Despite financial obstacles, Bakari’s grandmother Evelyn Pitts insisted that he and his siblings attend college. “We didn’t have a lot of collegiate examples around the house,” he said. “But the idea of going to college was as seamless as ‘Grade 13.’ ”
He chose Delaware State because of the football program’s winning tradition — the Hornets won five conference titles from 1985-91 — and the school’s academic reputation.
Once on the historically black campus, Bakari was challenged daily to consume political and social history through a black-focused lens. That’s the purpose of all HBCUs, from Delaware State to Lincoln University to Florida A&M: creating an educational environment that highlights and stresses the black experience.
As a former football player, Bakari applied this line of thinking to professional athletes, 16 percent of whom end up broke within 12 years of retirement despite being part of professional sports corporations that rake in billions of dollars every year.
“We see tens of millions of dollars being made by these individual athletes, but we don’t see the level of wealth preservation and wealth generation that we should see,” Bakari said.
After Delaware State, he attended law school at the University of Wisconsin, and after graduating he practiced as an executive compensation lawyer and sports attorney at law firms Dow Lohnes and Kelley Drye & Warren LLP before venturing out on his own with TSEG in 2016.
Aside from working with athletes from historically black universities, TSEG has also targeted prospective sports agents from those schools. Since 2001, Bakari and Whitney have hired about 15 interns from HBCUs, mostly from Howard University’s law school. Their most recent intern is former Howard basketball player J.T. Miller.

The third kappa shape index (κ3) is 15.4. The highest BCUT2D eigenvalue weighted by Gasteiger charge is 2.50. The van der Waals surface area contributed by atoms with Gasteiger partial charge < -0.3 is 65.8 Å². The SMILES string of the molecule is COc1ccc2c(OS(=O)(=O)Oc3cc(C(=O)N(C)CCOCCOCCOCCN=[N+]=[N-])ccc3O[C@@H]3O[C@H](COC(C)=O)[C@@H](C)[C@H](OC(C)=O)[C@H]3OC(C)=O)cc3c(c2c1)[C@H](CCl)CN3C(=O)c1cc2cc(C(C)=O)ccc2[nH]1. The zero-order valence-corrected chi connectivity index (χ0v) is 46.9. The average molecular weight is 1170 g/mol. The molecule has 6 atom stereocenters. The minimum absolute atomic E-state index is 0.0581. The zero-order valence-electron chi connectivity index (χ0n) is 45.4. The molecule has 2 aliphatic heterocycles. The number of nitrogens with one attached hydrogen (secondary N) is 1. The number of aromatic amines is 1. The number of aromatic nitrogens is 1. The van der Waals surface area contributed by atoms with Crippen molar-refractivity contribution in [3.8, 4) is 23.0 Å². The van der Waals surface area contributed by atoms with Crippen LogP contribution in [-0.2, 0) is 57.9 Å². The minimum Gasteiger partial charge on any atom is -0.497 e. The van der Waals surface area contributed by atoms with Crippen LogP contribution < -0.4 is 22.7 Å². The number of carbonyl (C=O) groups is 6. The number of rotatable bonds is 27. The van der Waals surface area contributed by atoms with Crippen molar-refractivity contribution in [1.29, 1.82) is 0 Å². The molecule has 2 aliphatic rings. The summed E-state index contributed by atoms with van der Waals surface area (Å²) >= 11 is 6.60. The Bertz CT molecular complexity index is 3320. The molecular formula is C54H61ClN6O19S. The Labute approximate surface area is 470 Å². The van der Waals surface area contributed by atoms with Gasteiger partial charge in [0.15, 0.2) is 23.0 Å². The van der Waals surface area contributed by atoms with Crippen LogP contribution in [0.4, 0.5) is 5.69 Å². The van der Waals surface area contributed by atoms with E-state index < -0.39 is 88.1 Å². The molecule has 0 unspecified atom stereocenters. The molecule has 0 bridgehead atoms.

Miller, a former guard for the Bison, was born in Clinton, North Carolina, a small, mostly white town 65 miles south of Raleigh. Growing up, he didn’t have many positive black influences in his community, leaving only family members and famous black men like Kobe Bryant as people to look up to. That all changed when he arrived at “The Mecca.”
“Once I came to Howard, I saw how successful black people could be,” the 23-year-old said. He was constantly surrounded by “wealthy and successful” black men such as Bakari, Whitney and Kery Davis, Howard’s athletic director, who could guide someone who aspired to be a sports agent since he was in high school.
Outside of Miller, former TSEG interns have gone on to work in the sports and entertainment industry, including an NBA team and a Los Angeles-based marketing company.
Bakari and Whitney have also worked to develop a stronger overall relationship with HBCU campuses, serving as guest lecturers, presenters and panelists at local universities Howard, Morgan State and the University of the District of Columbia.
They emphasize to these future sports agents that they have to be passionate about not just sports but also helping young athletes and their families develop and maintain wealth.
“This is really about serving and helping,” said Whitney. “It’s not about going to the Super Bowl, it’s not about going to the Pro Bowl. Look, all those things are fun … but no one wants to talk about the 5 a.m. flights to these small college towns, or just grinding and working 24/7.”